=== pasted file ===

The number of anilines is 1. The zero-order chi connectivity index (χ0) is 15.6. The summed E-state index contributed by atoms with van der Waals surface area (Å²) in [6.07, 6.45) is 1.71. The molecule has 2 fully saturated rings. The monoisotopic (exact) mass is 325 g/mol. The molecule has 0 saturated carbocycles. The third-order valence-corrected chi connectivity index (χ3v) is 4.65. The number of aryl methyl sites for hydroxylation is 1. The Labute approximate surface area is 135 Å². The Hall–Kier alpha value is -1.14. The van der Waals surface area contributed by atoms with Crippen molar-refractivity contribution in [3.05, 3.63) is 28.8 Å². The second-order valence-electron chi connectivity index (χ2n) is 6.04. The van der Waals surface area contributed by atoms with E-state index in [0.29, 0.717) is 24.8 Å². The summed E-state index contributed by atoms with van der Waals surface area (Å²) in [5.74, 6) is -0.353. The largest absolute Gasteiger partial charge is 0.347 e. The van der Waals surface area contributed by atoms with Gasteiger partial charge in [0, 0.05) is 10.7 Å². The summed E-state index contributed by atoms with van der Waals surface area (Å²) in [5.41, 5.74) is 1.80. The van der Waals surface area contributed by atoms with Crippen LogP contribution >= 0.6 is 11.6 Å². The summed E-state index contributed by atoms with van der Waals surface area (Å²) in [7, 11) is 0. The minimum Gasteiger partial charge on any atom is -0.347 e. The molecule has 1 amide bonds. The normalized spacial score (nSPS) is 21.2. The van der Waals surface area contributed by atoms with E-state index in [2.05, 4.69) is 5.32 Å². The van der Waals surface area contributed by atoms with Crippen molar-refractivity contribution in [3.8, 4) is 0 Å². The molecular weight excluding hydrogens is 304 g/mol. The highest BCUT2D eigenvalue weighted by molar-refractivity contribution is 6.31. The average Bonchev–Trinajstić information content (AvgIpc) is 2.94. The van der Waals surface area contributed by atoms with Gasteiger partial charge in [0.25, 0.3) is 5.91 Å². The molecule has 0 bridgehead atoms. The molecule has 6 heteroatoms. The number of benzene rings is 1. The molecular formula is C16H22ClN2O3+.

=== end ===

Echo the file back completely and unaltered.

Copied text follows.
The number of anilines is 1. The zero-order chi connectivity index (χ0) is 15.6. The summed E-state index contributed by atoms with van der Waals surface area (Å²) in [6.07, 6.45) is 1.71. The molecule has 2 fully saturated rings. The monoisotopic (exact) mass is 325 g/mol. The molecule has 0 saturated carbocycles. The third-order valence-corrected chi connectivity index (χ3v) is 4.65. The number of aryl methyl sites for hydroxylation is 1. The Labute approximate surface area is 135 Å². The Hall–Kier alpha value is -1.14. The van der Waals surface area contributed by atoms with Crippen molar-refractivity contribution in [3.05, 3.63) is 28.8 Å². The second-order valence-electron chi connectivity index (χ2n) is 6.04. The van der Waals surface area contributed by atoms with E-state index in [0.29, 0.717) is 24.8 Å². The summed E-state index contributed by atoms with van der Waals surface area (Å²) in [5.74, 6) is -0.353. The largest absolute Gasteiger partial charge is 0.347 e. The van der Waals surface area contributed by atoms with Gasteiger partial charge in [0, 0.05) is 10.7 Å². The summed E-state index contributed by atoms with van der Waals surface area (Å²) in [5.41, 5.74) is 1.80. The van der Waals surface area contributed by atoms with Crippen LogP contribution >= 0.6 is 11.6 Å². The summed E-state index contributed by atoms with van der Waals surface area (Å²) in [7, 11) is 0. The minimum Gasteiger partial charge on any atom is -0.347 e. The molecule has 1 amide bonds. The normalized spacial score (nSPS) is 21.2. The van der Waals surface area contributed by atoms with E-state index in [2.05, 4.69) is 5.32 Å². The van der Waals surface area contributed by atoms with Crippen molar-refractivity contribution in [3.8, 4) is 0 Å². The molecular weight excluding hydrogens is 304 g/mol. The highest BCUT2D eigenvalue weighted by molar-refractivity contribution is 6.31. The average Bonchev–Trinajstić information content (AvgIpc) is 2.94. The van der Waals surface area contributed by atoms with Gasteiger partial charge in [0.25, 0.3) is 5.91 Å². The molecule has 0 bridgehead atoms. The molecule has 6 heteroatoms. The number of benzene rings is 1. The molecular formula is C16H22ClN2O3+.